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Channel Overseas challenges Telemedia over Channel 5

Eamon Courtenay

Belize Telemedia

Belize Telemedia

Tuesday, November 4, 2014. AARON HUMES Reporting:  A group of overseas companies is suing Belize Telemedia Limited over their handling of a matter to do with the acquisition of the company by Government.

If that sounds familiar, that is because it is. But in this case, Channel Overseas Investments Limited; Thames Ventures Limited; and Katalyst Developments Limited are appealing a decision of then-Acting Chief Justice Samuel Awich in 2011 in favour of BTL, who are claiming upwards of $10 million for payments made to the companies for purchase of shares in Great Belize Productions Limited, parent company to Great Belize Television (Channel 5), and advances and written-off debt to the tune of $5.3 million.

Great Belize Productions Limited was once a subsidiary of Belize Telemedia Limited (BTL) through this trio of overseas companies which held shares in it: Channel Overseas Investments Limited, Thames Ventures Limited and Katalyst Developments Limited.

When the Government took over BTL (the first time), the former directors decided to spin out the television station to keep it away from the acquisition, but BTL’s new board sued and won a judgment in the Supreme Court which is now being appealed.

Eamon Courtenay

Eamon Courtenay

According to attorney for Channel Overseas and its partners, Senior Counsel Eamon Courtenay, the decisions of the past board were indemnified in the respect of the directors, that is, they are not personally liable for the sums being asked for which paid advances to GBPL and for purchases of shares.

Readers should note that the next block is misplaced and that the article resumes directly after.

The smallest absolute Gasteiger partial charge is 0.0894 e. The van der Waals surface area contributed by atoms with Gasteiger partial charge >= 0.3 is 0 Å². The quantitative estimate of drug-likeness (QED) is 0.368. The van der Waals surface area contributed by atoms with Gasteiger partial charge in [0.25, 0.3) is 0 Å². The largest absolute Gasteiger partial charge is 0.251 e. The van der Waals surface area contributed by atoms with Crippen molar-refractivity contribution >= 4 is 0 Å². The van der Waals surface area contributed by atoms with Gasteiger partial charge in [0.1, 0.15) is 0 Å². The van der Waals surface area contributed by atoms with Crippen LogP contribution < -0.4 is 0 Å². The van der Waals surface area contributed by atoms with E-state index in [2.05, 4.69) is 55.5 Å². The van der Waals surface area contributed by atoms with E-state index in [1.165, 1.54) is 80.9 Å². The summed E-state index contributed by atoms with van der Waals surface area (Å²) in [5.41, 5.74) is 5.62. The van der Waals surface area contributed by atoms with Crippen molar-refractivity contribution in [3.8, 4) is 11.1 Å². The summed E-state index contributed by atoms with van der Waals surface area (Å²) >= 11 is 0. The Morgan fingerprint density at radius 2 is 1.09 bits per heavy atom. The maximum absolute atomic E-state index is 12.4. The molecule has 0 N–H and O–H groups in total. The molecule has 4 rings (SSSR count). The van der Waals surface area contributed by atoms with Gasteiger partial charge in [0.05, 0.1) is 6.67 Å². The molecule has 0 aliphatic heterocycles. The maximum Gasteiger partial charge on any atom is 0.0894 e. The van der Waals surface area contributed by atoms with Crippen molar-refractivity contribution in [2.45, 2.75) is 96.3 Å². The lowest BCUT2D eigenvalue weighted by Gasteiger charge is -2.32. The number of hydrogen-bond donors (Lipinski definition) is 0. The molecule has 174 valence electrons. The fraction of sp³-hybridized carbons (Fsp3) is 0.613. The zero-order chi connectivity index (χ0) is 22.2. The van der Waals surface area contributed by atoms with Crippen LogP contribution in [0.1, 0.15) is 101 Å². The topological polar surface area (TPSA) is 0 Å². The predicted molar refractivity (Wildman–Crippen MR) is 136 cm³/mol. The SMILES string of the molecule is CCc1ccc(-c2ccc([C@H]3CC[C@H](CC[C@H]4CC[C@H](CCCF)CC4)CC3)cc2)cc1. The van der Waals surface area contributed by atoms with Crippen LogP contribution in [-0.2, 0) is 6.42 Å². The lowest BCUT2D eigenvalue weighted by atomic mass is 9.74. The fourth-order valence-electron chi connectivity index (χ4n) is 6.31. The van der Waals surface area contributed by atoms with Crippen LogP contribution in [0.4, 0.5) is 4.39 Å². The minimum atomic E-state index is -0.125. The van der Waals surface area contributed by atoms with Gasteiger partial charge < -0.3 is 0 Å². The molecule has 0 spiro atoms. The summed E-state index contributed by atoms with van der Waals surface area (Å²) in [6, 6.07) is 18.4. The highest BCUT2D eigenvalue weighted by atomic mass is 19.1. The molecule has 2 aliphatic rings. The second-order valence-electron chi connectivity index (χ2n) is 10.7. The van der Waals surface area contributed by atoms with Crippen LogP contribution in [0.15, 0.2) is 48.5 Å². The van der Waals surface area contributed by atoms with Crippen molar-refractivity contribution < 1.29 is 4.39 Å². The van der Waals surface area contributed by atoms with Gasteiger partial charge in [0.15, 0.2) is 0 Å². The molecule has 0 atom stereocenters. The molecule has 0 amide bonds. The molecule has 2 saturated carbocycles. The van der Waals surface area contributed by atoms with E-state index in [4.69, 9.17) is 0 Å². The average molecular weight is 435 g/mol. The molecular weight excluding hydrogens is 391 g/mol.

Colleague Jose Alpuche argued that the companies themselves made no decisions, only the BTL directors in relation to them, and those decisions were in any event within their power to make.

Courtenay and Jose Alpuche successfully applied to have the case heard today by the panel of Justices Minnet Hafiz-Bertram, Dennis Morrison and Christopher Blackman in the interest of releasing his clients from their long-standing wait for justice, choosing not to argue that the decision of the BTL board in April 2011 was unlawful because the company is still in an ownership dispute.

But the overall nationalization cases are coming up in December before the Caribbean Court of Justice and Courtenay says they will have a bearing on this case and others, settling claims dating back to the first nationalization by determining who ultimately owned BTL and since when and for how long.

Courtenay represents British Caribbean Bank, which wants back its money for a loan to Telemedia, and Fortis Energy, which is pursuing the return of Belize Electricity Limited (BEL). Allies BTL Employees’ Trust seeks the return of their shares in BTL.

The Channel Overseas case resumes tomorrow with responses from BTL’s attorney Senior Counsel Michael Young.

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